In the last couple of years I’ve come to understand what my dad meant when he correlated holiday days to a specific loss of income. He’s self-employed and works 7 days a week (my work ethic looks positively lax next to him), so to him, time off costs. This feeling has been passed onto me since I’ve started doing freelance work and initiates a sense of panic if I foresee more than a couple of days when I won’t be able to blog. Last September was the last time I took a full week off and it was beautiful although I forgot how amazing it actually was until last week when I also took time off and went away. I’ll put my hands up, I still did a couple of blogs and tended to emails once or twice, but from my PhD at least, I took time off and had a whole 11 days out of the office.

I went home to Sussex for a couple of days, travelled up to Norfolk to see family for five days, came back down to London to rave at South West Four over the bank holiday weekend and took a day trip to Ipswich on Tuesday. Apart from the fact that I bought an Anthology of Human Geography in Norwich’s Oxfam bookshop, I didn’t think about PhD work at all. I did however think about fashion stuff a lot. My Norfolk reading, travelling up in the back of a 1987 camper van, was the September issue of Elle so I had much time to consider my perennial dilemma of fashion and ethics and I reformulated plans in my head for new projects – how I think we should be shopping. I found a great second-hand clothes shop specialising in kid’s clothes in Sheringham on the North Norfolk coast called Once Upon a Time. Interestingly they made a point about marketing with the slogan ‘choose to recycle’. A little chat with them all fed into my plans . . .

Anyway, I have a PhD to do first! The weeks prior to my holiday were if not stressful, then at least busy; writing my final proposal and trying to get my ethics cleared before people went on holiday in August so that I can start the field work. I’m now 14 months into the PhD and on track for data collection in second year, analysis and write up in third year. Literature review is written up, methodology chapter is coming along nicely; I’m where I want to be. Now I’m back it feels like the start of a new year and everyone is indeed gearing up for the new semester with the new intake of PhD candidates arriving in three weeks’ time. My data collection should start next month, if my ethics is cleared in time. September to January will involve ethnographic observation and interviewing – finally I can get out and start talking to people.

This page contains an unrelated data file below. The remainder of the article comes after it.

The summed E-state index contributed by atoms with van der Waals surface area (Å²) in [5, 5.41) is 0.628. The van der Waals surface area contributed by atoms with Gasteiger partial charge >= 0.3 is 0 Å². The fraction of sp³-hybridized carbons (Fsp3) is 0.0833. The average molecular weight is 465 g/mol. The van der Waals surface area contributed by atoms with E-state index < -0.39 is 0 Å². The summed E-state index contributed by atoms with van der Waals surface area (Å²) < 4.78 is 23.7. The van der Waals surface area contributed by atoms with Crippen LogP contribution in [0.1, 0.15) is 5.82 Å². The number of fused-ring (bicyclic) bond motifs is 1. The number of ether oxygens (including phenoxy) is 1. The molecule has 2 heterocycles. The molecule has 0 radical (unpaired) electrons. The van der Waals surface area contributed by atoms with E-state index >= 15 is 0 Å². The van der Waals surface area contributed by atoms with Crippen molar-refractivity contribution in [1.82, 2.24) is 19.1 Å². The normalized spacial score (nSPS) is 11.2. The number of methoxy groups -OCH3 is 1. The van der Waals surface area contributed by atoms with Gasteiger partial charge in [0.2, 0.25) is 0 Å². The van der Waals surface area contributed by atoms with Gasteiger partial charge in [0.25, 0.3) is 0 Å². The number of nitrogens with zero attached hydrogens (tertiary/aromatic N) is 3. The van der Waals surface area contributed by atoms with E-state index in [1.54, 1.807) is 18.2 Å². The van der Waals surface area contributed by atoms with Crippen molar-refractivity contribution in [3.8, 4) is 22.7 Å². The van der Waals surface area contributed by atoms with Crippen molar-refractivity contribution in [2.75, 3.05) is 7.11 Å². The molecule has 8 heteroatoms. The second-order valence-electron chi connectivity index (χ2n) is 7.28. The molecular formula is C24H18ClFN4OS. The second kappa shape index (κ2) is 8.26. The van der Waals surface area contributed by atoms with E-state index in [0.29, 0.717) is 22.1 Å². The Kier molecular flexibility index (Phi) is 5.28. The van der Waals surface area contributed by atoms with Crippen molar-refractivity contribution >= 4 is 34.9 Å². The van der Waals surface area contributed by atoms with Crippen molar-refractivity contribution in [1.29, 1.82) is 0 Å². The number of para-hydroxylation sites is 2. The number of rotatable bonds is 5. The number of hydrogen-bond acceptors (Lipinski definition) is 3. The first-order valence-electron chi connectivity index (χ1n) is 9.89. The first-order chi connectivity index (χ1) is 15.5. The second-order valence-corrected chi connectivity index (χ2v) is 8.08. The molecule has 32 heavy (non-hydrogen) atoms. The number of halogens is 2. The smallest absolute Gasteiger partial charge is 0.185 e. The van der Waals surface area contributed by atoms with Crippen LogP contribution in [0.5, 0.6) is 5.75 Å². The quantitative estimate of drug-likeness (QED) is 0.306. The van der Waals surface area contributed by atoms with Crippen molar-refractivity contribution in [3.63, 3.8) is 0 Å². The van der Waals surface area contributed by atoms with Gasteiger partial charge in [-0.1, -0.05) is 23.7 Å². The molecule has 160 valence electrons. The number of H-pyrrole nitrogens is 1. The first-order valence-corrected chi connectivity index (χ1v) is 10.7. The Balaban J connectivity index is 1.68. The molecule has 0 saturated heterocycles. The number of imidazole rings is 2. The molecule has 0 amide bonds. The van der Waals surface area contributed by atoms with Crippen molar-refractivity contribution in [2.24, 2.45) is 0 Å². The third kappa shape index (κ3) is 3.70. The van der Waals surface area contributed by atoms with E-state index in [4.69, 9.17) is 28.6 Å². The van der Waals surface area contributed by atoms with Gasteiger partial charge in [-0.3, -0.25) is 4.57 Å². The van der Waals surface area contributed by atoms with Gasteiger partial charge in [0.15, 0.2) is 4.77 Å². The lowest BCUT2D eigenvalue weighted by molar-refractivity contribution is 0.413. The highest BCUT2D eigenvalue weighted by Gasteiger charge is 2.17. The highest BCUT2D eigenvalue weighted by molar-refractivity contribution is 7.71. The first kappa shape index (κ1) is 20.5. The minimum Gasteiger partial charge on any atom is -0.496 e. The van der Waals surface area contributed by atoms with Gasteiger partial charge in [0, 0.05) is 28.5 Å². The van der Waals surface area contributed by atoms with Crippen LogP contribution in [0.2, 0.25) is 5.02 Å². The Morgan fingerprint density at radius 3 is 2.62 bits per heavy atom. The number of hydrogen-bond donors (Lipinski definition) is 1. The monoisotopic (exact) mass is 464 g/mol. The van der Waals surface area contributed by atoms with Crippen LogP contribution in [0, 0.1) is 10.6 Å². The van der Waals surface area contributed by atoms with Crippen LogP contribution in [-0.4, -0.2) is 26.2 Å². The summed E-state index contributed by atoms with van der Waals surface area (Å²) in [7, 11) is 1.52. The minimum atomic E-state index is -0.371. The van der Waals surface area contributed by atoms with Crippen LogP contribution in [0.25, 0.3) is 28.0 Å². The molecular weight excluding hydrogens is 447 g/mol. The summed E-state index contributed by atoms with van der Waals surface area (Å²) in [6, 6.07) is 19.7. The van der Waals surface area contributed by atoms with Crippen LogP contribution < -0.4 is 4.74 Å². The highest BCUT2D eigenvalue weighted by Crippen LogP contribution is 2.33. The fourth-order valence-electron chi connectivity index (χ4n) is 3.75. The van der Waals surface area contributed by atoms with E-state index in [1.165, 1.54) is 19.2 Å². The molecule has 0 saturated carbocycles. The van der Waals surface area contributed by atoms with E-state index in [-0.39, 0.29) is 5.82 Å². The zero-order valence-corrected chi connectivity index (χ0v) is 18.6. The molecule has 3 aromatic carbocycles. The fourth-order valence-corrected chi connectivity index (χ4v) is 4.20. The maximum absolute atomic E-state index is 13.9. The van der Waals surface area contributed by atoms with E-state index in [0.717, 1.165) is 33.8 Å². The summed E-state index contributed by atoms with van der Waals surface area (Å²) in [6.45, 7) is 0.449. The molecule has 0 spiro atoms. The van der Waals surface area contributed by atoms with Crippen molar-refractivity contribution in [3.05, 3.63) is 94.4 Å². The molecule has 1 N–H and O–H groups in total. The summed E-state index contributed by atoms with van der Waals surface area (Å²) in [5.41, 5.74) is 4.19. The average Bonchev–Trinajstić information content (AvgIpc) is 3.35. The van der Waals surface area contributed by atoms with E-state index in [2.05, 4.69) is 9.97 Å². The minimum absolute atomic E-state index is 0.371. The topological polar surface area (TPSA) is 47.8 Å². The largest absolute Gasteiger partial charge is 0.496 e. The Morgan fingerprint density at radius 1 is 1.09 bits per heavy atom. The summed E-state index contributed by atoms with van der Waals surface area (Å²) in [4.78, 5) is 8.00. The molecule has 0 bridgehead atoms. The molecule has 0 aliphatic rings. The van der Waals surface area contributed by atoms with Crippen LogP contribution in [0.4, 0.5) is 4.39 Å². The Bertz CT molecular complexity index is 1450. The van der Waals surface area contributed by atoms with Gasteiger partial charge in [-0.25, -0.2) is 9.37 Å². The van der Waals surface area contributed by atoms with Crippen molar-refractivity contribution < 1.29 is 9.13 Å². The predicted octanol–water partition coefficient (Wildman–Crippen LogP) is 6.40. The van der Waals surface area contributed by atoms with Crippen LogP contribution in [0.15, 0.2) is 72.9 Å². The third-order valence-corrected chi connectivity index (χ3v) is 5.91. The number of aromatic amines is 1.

For the new academic year, I want to work consistently and efficiently (who doesn’t). Looking back to last winter there were many days when I just didn’t stop, and my eyes ached for days on end. Eye-whitening drops became my friend. I don’t want to work at weekends, you need that time to switch off. I’m blogging half as much now as I was six months ago, so I should be able to do it in the evenings and still not disrupt PhD time. This is the plan.

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Fashion Books and Second-hand Kids Clothes

Here are my two latest Oxfam Fashion blog posts.


I was inspired to write about second-hand fashion and textile books after finding St CYR Vintage in Camden Stables Market when hunting for London’s best vintage shops. Alongside a beautiful range of vintage clothes they have hundreds of second-hand fashion and textiles books, well worth a look. It was also an opportunity to show off my scrummy 1930s needlecraft book. Take a look at the blog post here.

My July post was closely related to my PhD topic – the sale of second-hand baby clothes, toys and equipment. For the Oxfam post I didn’t go too deeply into the things that I am exploring for the PhD but I will be looking at mother’s emotional attachment to baby things and how the material harbours identities of women as mothers, allowing them to strengthen their role as nurturer and provider. Does consumption aid women’s transition to motherhood? The NCT nearly new sales that I am using as a case study provide a great opportunity to buy and sell second-hand baby things. There will be autumn/winter sales running across the country during October and November.

My sister, nephew and niece feature in this post! Like a kid in a charity shop.

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Donating Clothes to Charity has never been Easier